Welcome back to EURACTIV’s weekly Transport Brief – your one port of call for all the news moving the world and much more! Sign up here for the free newsletter.
To kick off the new year, we’ll catch up on some of the things that were in the news over the past month, as well as what’s happening this week.
🚢 The Shipping News
The maritime world is adapting to new sulphur emissions rules as of 1 January. Fuel can now only contain a maximum of 0.5%, down from 3.5%. This is how the Commission reacted and this is how fuel refiners are dealing with changing demand.
Changes to fuel are not the only big change shippers will have to contend with this year. Work has already begun on including the sector in the EU’s emissions trading scheme (ETS), one of the main transport-focused details in the Green Deal.
We understand that work is already well underway at the Commission and that MEPs are ready to help push the item through the legislative process.
Shipping companies are signing up more and more to a voluntary pledge that makes controversial Arctic routes off limits to traffic. It means that more than 1,300 boats will not use the vulnerable region to transport goods.
One hundred and eighty Romanian sheep, rescued from a capsized ship in November, were granted a reprieve following a tragedy that claimed the lives of more than 1,000 of their fellow ovines. They no longer face the chop and have been adopted by animal sanctuaries.
Europe’s top carmakers are on track to fall short of their 2021 CO2 reduction targets, according to a new study. Toyota is closest to hitting its benchmark, while Fiat-Chrysler is one of the furthest off. Large fines await if the gaps do not close in time.
Ireland rang in the new year by launching an all-electric bus service. Rechargeable in 50 minutes and operating between Dublin Airport and a number of hotels, the Volvo bus is a first for the country.
According to Norway’s road authorities, no children aged 0-15 died in traffic accidents in the whole of 2019.
Italy’s roads are anything but similar to their Norwegian equivalents though. The actor who plays TV’s most famous Italian detective, inspector Montalbano, was knocked off his scooter. Luca Zingaretti was unhurt by the incident thankfully.
Ferrari became the latest member of the European Automobile Manufacturers’ Association (ACEA), six years after it was spun off from parent company Fiat-Chrysler (FCA), which is already a member. FCA agreed last year to a tie-up with the Peugeot group.
🚄 On track
That Vienna service will as of next week come all the way to Brussels, marking the first time in years that a night train service will operate from Belgium. Here’s some footage of the locomotive coming into Midi station as part of its dry run.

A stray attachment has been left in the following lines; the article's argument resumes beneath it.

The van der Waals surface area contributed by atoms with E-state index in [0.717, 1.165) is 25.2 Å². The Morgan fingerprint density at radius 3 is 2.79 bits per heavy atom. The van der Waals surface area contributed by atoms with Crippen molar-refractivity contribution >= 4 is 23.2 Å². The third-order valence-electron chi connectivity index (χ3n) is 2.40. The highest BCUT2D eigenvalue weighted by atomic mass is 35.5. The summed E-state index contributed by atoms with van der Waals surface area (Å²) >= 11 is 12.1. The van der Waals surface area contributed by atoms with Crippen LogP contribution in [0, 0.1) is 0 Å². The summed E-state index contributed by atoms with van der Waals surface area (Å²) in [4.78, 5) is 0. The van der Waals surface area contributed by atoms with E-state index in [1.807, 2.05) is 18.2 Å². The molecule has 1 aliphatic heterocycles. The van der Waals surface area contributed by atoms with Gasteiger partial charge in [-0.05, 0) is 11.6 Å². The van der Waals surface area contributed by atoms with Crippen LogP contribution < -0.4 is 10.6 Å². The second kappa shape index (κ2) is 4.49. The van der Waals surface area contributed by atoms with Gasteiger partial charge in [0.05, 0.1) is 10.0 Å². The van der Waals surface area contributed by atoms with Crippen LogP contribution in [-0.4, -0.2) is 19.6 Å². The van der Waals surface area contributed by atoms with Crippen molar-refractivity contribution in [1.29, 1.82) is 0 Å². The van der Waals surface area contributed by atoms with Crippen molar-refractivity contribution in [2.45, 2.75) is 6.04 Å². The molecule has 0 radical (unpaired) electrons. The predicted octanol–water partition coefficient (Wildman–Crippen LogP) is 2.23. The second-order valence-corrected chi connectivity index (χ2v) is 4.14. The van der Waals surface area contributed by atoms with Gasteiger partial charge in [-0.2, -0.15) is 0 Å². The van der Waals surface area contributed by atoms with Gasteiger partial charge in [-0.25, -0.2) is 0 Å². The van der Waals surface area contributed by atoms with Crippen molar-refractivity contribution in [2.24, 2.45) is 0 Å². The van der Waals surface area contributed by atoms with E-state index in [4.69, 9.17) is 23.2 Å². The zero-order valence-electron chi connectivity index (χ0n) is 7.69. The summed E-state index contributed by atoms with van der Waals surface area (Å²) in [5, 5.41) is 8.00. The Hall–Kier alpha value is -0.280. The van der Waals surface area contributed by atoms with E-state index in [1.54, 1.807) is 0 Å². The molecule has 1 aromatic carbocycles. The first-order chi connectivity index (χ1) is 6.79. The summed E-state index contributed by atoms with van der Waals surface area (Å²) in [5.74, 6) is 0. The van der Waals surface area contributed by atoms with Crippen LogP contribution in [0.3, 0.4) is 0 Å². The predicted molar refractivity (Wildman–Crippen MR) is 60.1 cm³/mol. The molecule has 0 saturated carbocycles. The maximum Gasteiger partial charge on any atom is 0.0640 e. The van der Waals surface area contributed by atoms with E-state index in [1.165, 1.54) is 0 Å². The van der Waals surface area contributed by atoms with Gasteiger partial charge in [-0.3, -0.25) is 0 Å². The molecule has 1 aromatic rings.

Given that train travel is gaining in popularity, at least on paper, what’s stopping people from using rail even more? The European Data Journalism Network looked into that very question and here are the findings.
Passengers need to do their homework though, as a new EU survey found that half of its respondents are not aware of the wide-body of rules that safeguard rights. A review is underway and the new Commission is hopeful of progress in the negotiations.
Irish government departments will now have to calculate the cost of aviation emissions when ministers and officials use air travel. Using a price of €26 per tonne, the costs will be paid into the state’s climate fund.
The head of European airline group IAG, Willie Walsh, announced his retirement. He leaves his successor the daunting task of navigating changing consumer attitudes to flying and the industry’s environmental impact.
Flying is not the only issue causing angst for those with a green conscious. When it comes to travelling in general, transport links and accommodation also play a role. A new study looks into how much your break away could be costing the planet.
Croatia’s presidency of the EU kicked off at the beginning of the month in Zagreb and the increased focus already looks to be paying off. Air France has increased the number of flights to the capital for the summer months.
Boeing had hoped that its grounded 737 MAX aircraft would be back in the skies as of this month but the planes remain out of action. New documents have revealed the ugly culture among employees at the US aerospace giant.
The European Court of Auditors has launched a review of how EU money has been spent on space assets like the Galileo and Copernicus satellite systems. A full report is due by the end of the year.
Copernicus, the EU’s market-leading Earth-observation tool has been hard at work. Its instruments have confirmed December was Europe’s hottest on record and it has been deployed in Australia to help track the horrendous wildfires.
📖 What else I’m reading
- Transport’s busy 2020 ahead [Euractiv]
- Germany to Canada… By cargo ship [Guardian]
- Sea-going robot designed to deploy in remote oceans [E&T]
- EU tells airlines to avoid Iran [Euronews]
- US seeks faster military satellite launches [Economist]
⏰ Next stops
The first Brussels-Vienna night train service pulls out of the station on the evening of 20 January. Bon voyage to anyone lucky enough to be onboard.
MEPs on the transport committee meet 20 January onwards in Brussels. Highlights include the Croatian presidency outlining its priorities. Agenda available here.
Like what you see? Sign up to the full newsletter here, for free!